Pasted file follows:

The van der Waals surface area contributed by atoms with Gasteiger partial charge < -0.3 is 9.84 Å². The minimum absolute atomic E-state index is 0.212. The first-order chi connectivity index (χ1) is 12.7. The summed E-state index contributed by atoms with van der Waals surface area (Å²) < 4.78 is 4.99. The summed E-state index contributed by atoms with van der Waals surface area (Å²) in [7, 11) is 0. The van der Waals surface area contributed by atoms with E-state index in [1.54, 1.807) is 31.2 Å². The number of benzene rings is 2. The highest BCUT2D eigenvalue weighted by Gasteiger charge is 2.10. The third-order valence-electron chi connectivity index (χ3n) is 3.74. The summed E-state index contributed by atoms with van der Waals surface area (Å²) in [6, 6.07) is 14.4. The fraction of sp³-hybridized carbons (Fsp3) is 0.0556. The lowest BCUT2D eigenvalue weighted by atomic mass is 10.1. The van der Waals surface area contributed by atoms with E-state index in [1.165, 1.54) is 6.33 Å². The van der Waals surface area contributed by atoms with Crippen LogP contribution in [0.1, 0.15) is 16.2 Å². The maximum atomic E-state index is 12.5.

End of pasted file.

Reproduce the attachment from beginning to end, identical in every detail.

The van der Waals surface area contributed by atoms with Gasteiger partial charge < -0.3 is 9.84 Å². The minimum absolute atomic E-state index is 0.212. The first-order chi connectivity index (χ1) is 12.7. The summed E-state index contributed by atoms with van der Waals surface area (Å²) < 4.78 is 4.99. The summed E-state index contributed by atoms with van der Waals surface area (Å²) in [7, 11) is 0. The van der Waals surface area contributed by atoms with E-state index in [1.54, 1.807) is 31.2 Å². The number of benzene rings is 2. The highest BCUT2D eigenvalue weighted by Gasteiger charge is 2.10. The third-order valence-electron chi connectivity index (χ3n) is 3.74. The summed E-state index contributed by atoms with van der Waals surface area (Å²) in [6, 6.07) is 14.4. The fraction of sp³-hybridized carbons (Fsp3) is 0.0556. The lowest BCUT2D eigenvalue weighted by atomic mass is 10.1. The van der Waals surface area contributed by atoms with E-state index in [1.165, 1.54) is 6.33 Å². The van der Waals surface area contributed by atoms with Crippen LogP contribution in [0.1, 0.15) is 16.2 Å². The maximum atomic E-state index is 12.5.